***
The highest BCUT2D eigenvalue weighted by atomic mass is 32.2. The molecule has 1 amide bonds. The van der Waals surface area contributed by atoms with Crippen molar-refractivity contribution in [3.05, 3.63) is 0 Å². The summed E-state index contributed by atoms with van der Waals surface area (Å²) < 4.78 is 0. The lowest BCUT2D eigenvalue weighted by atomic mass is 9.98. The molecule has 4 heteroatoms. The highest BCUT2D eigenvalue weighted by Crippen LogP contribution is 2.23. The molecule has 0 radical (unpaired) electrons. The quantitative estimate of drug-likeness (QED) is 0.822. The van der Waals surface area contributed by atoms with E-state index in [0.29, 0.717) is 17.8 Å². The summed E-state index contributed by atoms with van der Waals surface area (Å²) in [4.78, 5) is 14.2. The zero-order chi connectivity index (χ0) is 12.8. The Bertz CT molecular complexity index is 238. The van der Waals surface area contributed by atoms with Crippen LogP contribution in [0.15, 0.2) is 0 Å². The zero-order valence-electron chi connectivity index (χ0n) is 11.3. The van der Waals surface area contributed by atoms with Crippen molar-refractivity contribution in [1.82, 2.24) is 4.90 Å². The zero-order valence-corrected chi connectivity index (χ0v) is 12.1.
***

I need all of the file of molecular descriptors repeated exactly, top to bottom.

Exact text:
The highest BCUT2D eigenvalue weighted by atomic mass is 32.2. The molecule has 1 amide bonds. The van der Waals surface area contributed by atoms with Crippen molar-refractivity contribution in [3.05, 3.63) is 0 Å². The summed E-state index contributed by atoms with van der Waals surface area (Å²) < 4.78 is 0. The lowest BCUT2D eigenvalue weighted by atomic mass is 9.98. The molecule has 4 heteroatoms. The highest BCUT2D eigenvalue weighted by Crippen LogP contribution is 2.23. The molecule has 0 radical (unpaired) electrons. The quantitative estimate of drug-likeness (QED) is 0.822. The van der Waals surface area contributed by atoms with E-state index in [0.29, 0.717) is 17.8 Å². The summed E-state index contributed by atoms with van der Waals surface area (Å²) in [4.78, 5) is 14.2. The zero-order chi connectivity index (χ0) is 12.8. The Bertz CT molecular complexity index is 238. The van der Waals surface area contributed by atoms with Crippen LogP contribution in [0.15, 0.2) is 0 Å². The zero-order valence-electron chi connectivity index (χ0n) is 11.3. The van der Waals surface area contributed by atoms with Crippen molar-refractivity contribution in [1.82, 2.24) is 4.90 Å². The zero-order valence-corrected chi connectivity index (χ0v) is 12.1.